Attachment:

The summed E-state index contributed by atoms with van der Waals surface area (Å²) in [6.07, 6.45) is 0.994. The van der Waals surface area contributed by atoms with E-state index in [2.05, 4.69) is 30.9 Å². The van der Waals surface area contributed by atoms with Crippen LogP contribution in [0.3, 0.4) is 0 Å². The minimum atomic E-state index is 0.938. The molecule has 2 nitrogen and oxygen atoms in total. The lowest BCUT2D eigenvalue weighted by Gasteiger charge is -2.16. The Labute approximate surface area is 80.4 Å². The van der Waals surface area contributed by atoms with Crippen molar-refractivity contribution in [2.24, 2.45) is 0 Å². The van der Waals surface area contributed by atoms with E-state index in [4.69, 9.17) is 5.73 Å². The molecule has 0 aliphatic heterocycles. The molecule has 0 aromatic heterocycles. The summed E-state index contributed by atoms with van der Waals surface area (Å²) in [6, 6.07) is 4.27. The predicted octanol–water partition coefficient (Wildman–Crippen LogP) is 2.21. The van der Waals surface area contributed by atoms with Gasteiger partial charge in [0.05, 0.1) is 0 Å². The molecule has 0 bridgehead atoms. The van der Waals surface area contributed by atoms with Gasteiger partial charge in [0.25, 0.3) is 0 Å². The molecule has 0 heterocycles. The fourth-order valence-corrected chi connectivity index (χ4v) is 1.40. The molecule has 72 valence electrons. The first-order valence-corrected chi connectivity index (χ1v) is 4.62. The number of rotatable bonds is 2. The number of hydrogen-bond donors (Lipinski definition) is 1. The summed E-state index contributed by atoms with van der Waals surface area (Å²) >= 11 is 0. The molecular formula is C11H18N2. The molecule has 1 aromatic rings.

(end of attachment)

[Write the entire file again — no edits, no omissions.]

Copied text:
The summed E-state index contributed by atoms with van der Waals surface area (Å²) in [6.07, 6.45) is 0.994. The van der Waals surface area contributed by atoms with E-state index in [2.05, 4.69) is 30.9 Å². The van der Waals surface area contributed by atoms with Crippen LogP contribution in [0.3, 0.4) is 0 Å². The minimum atomic E-state index is 0.938. The molecule has 2 nitrogen and oxygen atoms in total. The lowest BCUT2D eigenvalue weighted by Gasteiger charge is -2.16. The Labute approximate surface area is 80.4 Å². The van der Waals surface area contributed by atoms with Crippen molar-refractivity contribution in [2.24, 2.45) is 0 Å². The van der Waals surface area contributed by atoms with E-state index in [4.69, 9.17) is 5.73 Å². The molecule has 0 aliphatic heterocycles. The molecule has 0 aromatic heterocycles. The summed E-state index contributed by atoms with van der Waals surface area (Å²) in [6, 6.07) is 4.27. The predicted octanol–water partition coefficient (Wildman–Crippen LogP) is 2.21. The van der Waals surface area contributed by atoms with Gasteiger partial charge in [0.05, 0.1) is 0 Å². The molecule has 0 bridgehead atoms. The van der Waals surface area contributed by atoms with Gasteiger partial charge in [0.25, 0.3) is 0 Å². The molecule has 0 heterocycles. The fourth-order valence-corrected chi connectivity index (χ4v) is 1.40. The molecule has 72 valence electrons. The first-order valence-corrected chi connectivity index (χ1v) is 4.62. The number of rotatable bonds is 2. The number of hydrogen-bond donors (Lipinski definition) is 1. The summed E-state index contributed by atoms with van der Waals surface area (Å²) >= 11 is 0. The molecular formula is C11H18N2. The molecule has 1 aromatic rings.